The early stages also present with neurofibrillary tangles. The tangles are abnormal accumulations of tau that collect inside neurons. Tau protein forms part of a microtubule, transporting nutrients and other substances from one nerve cell to another. In AD, the tau protein becomes abnormal and the microtubule collapses.21-23


Loss of basal forebrain cholinergic neurons also occurs.21 The brain's cholinergic system is associated with attention, information transmission, cognitive processing, and memory, so this loss can be debilitating. In summary, researchers are mainly focusing on the accumulation of amyloid plaques, leading to inflammation and brain cell destruction, and tau protein abnormalities, leading to neurofibrillary tangles.22,23 These processes are possible contributors to the presymptomatic stage, early impairment stage, or AD.24


New Pharmacotherapy Option: Lecanemab-irmb


Lecanemab-irmb (LEQEMBI) is an intravenous drug approved by the FDA in 2023 for the treatment of Alzheimer’s disease.25 It is indicated for patients with mild cognitive impairment or mild dementia, which was the population treated during clinical trials. At this time, safety and effectiveness data is not available on initiating treatment at earlier or later stages of the disease. This indication was approved under an accelerated approval process based on a reported reduction in amyloid beta plaques in patients. Continued approval for this indication may be contingent upon verification of clinical benefit in a confirmatory trial.25


Mechanism of Action


Lecanemab-irmb is directed against aggregated soluble and insoluble forms of Aβ. The accumulation of Aβ plaques in the brain is a defining

pathophysiological feature of Alzheimer’s disease and lecanemab-irmb reduces amyloid beta plaques.25




Lecanemab-irmb is available as a 500 mg/5 mL (100 mg/mL) solution in a single-dose vial and a 200 mg/2 mL (100 mg/mL) solution in a single- dose vial. It should only be given after confirmation of the presence of Aβ pathology. The recommended dosage is 10 mg/kg which must be diluted in 250 mL of 0.9% Sodium Chloride Injection, USP. It is then administered as an intravenous infusion over approximately one hour, once every two weeks.25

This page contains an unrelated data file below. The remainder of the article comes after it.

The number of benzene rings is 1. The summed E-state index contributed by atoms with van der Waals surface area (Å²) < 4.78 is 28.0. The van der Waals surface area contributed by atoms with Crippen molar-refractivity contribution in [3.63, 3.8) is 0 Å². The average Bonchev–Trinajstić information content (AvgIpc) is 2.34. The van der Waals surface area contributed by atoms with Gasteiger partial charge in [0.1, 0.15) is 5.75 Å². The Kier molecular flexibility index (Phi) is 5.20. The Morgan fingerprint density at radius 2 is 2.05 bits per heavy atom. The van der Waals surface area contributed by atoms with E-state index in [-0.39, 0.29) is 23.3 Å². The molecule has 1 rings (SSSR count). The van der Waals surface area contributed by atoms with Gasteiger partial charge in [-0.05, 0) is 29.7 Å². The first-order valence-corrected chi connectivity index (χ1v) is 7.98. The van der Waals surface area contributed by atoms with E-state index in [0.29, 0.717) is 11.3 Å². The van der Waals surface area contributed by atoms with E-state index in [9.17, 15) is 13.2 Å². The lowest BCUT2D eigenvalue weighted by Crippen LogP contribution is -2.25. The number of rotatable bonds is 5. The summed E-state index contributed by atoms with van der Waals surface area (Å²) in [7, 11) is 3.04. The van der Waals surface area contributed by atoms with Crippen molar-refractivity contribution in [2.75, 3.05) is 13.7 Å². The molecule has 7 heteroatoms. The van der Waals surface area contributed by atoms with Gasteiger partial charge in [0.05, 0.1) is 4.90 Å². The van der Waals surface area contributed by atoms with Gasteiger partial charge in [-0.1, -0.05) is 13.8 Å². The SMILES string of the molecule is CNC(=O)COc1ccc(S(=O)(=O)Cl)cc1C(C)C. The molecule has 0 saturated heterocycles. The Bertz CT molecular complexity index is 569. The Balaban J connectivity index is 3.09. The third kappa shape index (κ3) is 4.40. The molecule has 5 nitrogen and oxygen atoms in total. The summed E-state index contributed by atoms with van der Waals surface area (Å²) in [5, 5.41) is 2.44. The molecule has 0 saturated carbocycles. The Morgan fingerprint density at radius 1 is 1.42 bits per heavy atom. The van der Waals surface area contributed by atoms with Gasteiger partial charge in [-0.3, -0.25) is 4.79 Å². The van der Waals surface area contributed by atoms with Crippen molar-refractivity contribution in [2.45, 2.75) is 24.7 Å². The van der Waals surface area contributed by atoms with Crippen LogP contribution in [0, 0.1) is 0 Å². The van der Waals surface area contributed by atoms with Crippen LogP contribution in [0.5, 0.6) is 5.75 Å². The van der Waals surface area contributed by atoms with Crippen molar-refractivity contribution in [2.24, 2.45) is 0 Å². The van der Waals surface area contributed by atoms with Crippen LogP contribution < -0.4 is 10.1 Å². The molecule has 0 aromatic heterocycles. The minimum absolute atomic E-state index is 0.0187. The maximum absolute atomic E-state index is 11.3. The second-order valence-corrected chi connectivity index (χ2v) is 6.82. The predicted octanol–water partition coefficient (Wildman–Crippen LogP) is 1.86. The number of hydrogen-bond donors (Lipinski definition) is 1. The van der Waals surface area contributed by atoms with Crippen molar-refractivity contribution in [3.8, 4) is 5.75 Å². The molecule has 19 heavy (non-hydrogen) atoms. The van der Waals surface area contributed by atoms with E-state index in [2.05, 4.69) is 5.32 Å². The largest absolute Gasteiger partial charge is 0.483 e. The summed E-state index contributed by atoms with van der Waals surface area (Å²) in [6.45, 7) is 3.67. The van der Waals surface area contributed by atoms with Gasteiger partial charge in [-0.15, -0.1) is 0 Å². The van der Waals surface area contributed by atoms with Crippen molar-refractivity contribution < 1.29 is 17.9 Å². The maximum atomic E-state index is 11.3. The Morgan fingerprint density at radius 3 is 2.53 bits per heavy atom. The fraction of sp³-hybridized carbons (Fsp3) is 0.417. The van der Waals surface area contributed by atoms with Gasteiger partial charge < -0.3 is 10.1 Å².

Within one year before lecanemab-irmb treatment, a brain magnetic resonance imaging (MRI) scan should be obtained to evaluate whether pre- existing amyloid-related imaging abnormalities (ARIA) are present. Amyloid- related imaging abnormalities may present as edema or microhemorrhage. Magnetic resonance imaging scans are also recommended before the 5th, 7th, and 14th infusions.25


Clinical Trials


The accelerated approval of lecanumab-irmb by the FDA was based on the outcomes of the phase 2 data.25 The phase 2 data was referred to as Study

1 in the prescribing information. In this study, 161 participants were randomized to the recommended dosing regimen of 10 mg/kg every two weeks of lecanemab-irmb or placebo. The mean age at study entry was 73 years (ranging from 51 to 88 years). Enrollment was permitted with, or without, concomitant approved therapies (cholinesterase inhibitors and the N- methyl-D-aspartate antagonist memantine) for Alzheimer’s disease.25


Participant enrollment was based on a Clinical Dementia Rating (CDR) global score of 0.5 or 1.0 and a Memory Box score of 0.5 or greater.25 The CDR was obtained through interviews. The Clinical Dementia Rating–Sum of Boxes (CDR-SB) was considered a sensitive measure of cognitive and functional impairment simultaneously. Cognitive function was rated in 6

domains (box scores) of functioning, including memory, orientation, judgment, problem-solving, community affairs, home, hobbies, and personal care.25 Memory (M) was considered the primary category.26 The domains rating was either 0, no impairment; 0.5, questionable impairment; 1, mild impairment; 2, moderate impairment; or 3, severe impairment.25


All patients in the study had a Mini-Mental State Examination (MMSE) score of ≥22.25 The Mini-Mental State Exam is a 30-point test used to measure cognitive impairment. It measures orientation to time and place, ability to concentrate, and whether the patient can recall a series of items to test short- term memory. It also measures verbal memory and naming, visuospatial skills, and the ability to solve problems, such as spelling a simple word backward.27